Philippe de France was initially known as “Petit Monsieur”, a title used under the Ancien Régime to refer to the younger brother of the king, and to avoid confusion with the brother of Louis XIII, Gaston d’Orléans, known as “Grand Monsieur”. Upon the death of the latter in 1660 Philippe’s title was revised to simply “Monsieur” and he became, at the age of 20, the head of the Orléans dynasty.
Eleven years later, in 1671, after the death of his first wife Henrietta of England, Louis XIV forced his brother to marry Elizabeth-Charlotte of Bavaria, the Princess Palatine. They had three children, including future regent Philippe d’Orléans and Mademoiselle de Chartres.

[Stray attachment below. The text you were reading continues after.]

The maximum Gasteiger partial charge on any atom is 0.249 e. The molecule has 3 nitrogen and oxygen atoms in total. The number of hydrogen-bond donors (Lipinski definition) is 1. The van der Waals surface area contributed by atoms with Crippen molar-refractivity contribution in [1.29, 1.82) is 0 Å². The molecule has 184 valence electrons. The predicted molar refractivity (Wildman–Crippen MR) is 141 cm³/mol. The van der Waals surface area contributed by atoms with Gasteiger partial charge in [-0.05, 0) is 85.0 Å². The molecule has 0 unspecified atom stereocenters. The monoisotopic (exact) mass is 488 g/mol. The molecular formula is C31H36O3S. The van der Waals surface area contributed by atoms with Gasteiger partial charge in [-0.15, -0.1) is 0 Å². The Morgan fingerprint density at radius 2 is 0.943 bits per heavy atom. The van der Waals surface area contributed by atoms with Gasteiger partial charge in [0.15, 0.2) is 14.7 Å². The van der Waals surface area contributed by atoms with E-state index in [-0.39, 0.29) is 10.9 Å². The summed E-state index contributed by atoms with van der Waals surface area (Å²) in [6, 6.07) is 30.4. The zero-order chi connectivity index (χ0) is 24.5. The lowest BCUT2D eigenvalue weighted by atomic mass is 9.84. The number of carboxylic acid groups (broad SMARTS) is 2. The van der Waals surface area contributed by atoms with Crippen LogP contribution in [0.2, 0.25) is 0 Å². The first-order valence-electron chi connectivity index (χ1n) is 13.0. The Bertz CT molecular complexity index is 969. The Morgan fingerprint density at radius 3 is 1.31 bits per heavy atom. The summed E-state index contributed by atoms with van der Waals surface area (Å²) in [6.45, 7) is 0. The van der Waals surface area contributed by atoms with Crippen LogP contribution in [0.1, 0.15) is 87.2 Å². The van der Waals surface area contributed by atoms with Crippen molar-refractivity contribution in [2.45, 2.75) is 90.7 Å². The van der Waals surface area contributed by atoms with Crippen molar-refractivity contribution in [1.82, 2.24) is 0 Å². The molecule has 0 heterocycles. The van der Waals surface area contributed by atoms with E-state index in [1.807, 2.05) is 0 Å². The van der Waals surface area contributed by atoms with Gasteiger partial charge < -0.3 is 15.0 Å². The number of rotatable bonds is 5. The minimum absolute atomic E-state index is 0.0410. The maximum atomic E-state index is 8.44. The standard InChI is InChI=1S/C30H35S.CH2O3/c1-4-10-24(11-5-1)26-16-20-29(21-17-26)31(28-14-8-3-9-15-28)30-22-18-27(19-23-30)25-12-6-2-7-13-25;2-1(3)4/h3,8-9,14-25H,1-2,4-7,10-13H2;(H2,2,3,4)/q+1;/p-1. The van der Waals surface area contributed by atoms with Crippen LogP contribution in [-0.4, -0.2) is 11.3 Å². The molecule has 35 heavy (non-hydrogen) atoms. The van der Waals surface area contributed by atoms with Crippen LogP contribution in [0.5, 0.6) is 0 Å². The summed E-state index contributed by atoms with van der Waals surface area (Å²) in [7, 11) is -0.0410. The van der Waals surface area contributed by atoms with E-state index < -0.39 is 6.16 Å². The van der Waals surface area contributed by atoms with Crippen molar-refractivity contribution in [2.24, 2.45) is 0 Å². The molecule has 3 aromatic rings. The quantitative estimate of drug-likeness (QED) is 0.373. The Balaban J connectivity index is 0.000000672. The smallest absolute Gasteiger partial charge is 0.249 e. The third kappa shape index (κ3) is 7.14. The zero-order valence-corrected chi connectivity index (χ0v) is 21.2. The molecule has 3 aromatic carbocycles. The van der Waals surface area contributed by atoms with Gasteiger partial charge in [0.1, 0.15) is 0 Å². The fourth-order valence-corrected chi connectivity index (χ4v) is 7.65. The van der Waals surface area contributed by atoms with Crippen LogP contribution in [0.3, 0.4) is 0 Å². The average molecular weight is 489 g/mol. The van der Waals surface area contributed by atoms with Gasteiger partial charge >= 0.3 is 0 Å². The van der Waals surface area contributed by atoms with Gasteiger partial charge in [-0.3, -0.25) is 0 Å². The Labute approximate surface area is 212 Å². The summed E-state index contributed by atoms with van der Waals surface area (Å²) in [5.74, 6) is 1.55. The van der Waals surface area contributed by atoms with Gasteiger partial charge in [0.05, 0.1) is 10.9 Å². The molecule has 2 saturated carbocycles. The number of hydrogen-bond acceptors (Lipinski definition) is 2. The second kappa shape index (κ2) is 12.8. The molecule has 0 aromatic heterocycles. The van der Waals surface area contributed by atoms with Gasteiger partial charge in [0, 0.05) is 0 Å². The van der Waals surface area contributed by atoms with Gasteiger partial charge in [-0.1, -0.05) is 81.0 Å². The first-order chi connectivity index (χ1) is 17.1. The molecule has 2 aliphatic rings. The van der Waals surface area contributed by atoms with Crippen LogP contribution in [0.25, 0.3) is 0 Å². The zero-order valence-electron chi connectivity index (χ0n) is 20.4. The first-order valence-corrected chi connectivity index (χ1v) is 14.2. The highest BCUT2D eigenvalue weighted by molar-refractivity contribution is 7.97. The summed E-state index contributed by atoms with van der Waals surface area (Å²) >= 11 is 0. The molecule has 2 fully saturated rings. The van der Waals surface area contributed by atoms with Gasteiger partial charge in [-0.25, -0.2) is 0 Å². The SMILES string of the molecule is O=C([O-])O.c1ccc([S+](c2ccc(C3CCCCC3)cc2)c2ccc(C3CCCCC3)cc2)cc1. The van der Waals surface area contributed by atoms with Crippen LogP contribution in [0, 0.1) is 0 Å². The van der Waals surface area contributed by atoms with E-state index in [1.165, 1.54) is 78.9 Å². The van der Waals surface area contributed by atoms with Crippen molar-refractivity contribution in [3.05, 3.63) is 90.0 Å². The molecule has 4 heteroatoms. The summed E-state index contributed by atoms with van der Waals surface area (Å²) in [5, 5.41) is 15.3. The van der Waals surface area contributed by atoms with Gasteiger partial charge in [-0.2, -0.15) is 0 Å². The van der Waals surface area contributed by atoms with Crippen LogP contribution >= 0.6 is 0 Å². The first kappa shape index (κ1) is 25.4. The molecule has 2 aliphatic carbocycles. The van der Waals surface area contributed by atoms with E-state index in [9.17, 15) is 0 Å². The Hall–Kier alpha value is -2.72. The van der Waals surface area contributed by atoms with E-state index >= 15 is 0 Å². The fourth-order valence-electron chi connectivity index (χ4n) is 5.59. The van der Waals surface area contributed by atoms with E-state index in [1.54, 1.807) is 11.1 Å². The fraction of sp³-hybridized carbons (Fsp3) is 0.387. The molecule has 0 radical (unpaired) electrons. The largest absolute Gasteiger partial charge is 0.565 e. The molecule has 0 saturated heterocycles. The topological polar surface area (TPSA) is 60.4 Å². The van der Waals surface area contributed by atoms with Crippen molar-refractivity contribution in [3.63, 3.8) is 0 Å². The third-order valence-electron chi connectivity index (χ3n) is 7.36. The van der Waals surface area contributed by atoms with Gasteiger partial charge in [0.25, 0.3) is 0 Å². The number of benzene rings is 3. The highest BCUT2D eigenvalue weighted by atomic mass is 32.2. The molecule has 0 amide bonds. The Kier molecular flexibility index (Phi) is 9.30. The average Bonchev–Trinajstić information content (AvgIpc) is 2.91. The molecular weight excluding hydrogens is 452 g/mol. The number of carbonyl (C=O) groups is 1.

A great fan of effeminate clothing and extravagant outfits, surrounded by male favourites and given to what was euphemistically termed the “Italian vice”, Philippe de France was kept at a safe distance from political matters by the king, who did not approve of his behaviour.
More at home in Paris than at Versailles, Monsieur divided his time between his château in Saint-Cloud and Palais-Royal in the heart of the capital, eschewing the royal court – but not before he had introduced Molière and his theatre company. His château was considered an “alternative Versailles”. The gardens, designed by Le Nôtre, and the state apartments, painted by Mignard, rivalled those of Louis XIV. Philippe died at Saint-Cloud in 1701. His relationship with his brother had always been a complex one, but they shared a deep fraternal affection.